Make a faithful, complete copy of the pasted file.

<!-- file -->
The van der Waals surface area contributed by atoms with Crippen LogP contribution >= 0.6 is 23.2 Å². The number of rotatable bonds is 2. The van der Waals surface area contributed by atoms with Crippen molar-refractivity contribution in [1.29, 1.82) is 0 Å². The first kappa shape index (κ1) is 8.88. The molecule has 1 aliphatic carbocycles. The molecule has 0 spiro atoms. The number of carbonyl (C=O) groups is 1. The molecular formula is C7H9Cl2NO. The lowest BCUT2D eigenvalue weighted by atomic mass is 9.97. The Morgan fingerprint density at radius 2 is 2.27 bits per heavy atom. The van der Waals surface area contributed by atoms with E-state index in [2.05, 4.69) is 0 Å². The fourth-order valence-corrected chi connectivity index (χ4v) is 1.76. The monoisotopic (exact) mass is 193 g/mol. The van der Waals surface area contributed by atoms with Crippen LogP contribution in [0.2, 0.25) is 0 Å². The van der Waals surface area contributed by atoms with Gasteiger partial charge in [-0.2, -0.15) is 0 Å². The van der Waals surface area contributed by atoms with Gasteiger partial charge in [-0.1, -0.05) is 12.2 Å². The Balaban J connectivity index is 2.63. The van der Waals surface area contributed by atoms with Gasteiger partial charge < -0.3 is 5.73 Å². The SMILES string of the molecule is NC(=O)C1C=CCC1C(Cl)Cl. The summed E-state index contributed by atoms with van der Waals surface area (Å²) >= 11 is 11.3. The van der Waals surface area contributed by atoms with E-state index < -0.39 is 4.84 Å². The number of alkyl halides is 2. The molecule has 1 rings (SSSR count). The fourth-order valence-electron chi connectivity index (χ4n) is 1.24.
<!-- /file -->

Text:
The van der Waals surface area contributed by atoms with Crippen LogP contribution >= 0.6 is 23.2 Å². The number of rotatable bonds is 2. The van der Waals surface area contributed by atoms with Crippen molar-refractivity contribution in [1.29, 1.82) is 0 Å². The first kappa shape index (κ1) is 8.88. The molecule has 1 aliphatic carbocycles. The molecule has 0 spiro atoms. The number of carbonyl (C=O) groups is 1. The molecular formula is C7H9Cl2NO. The lowest BCUT2D eigenvalue weighted by atomic mass is 9.97. The Morgan fingerprint density at radius 2 is 2.27 bits per heavy atom. The van der Waals surface area contributed by atoms with E-state index in [2.05, 4.69) is 0 Å². The fourth-order valence-corrected chi connectivity index (χ4v) is 1.76. The monoisotopic (exact) mass is 193 g/mol. The van der Waals surface area contributed by atoms with Crippen LogP contribution in [0.2, 0.25) is 0 Å². The van der Waals surface area contributed by atoms with Gasteiger partial charge in [-0.2, -0.15) is 0 Å². The van der Waals surface area contributed by atoms with Gasteiger partial charge in [-0.1, -0.05) is 12.2 Å². The Balaban J connectivity index is 2.63. The van der Waals surface area contributed by atoms with Gasteiger partial charge < -0.3 is 5.73 Å². The SMILES string of the molecule is NC(=O)C1C=CCC1C(Cl)Cl. The summed E-state index contributed by atoms with van der Waals surface area (Å²) >= 11 is 11.3. The van der Waals surface area contributed by atoms with E-state index < -0.39 is 4.84 Å². The number of alkyl halides is 2. The molecule has 1 rings (SSSR count). The fourth-order valence-electron chi connectivity index (χ4n) is 1.24.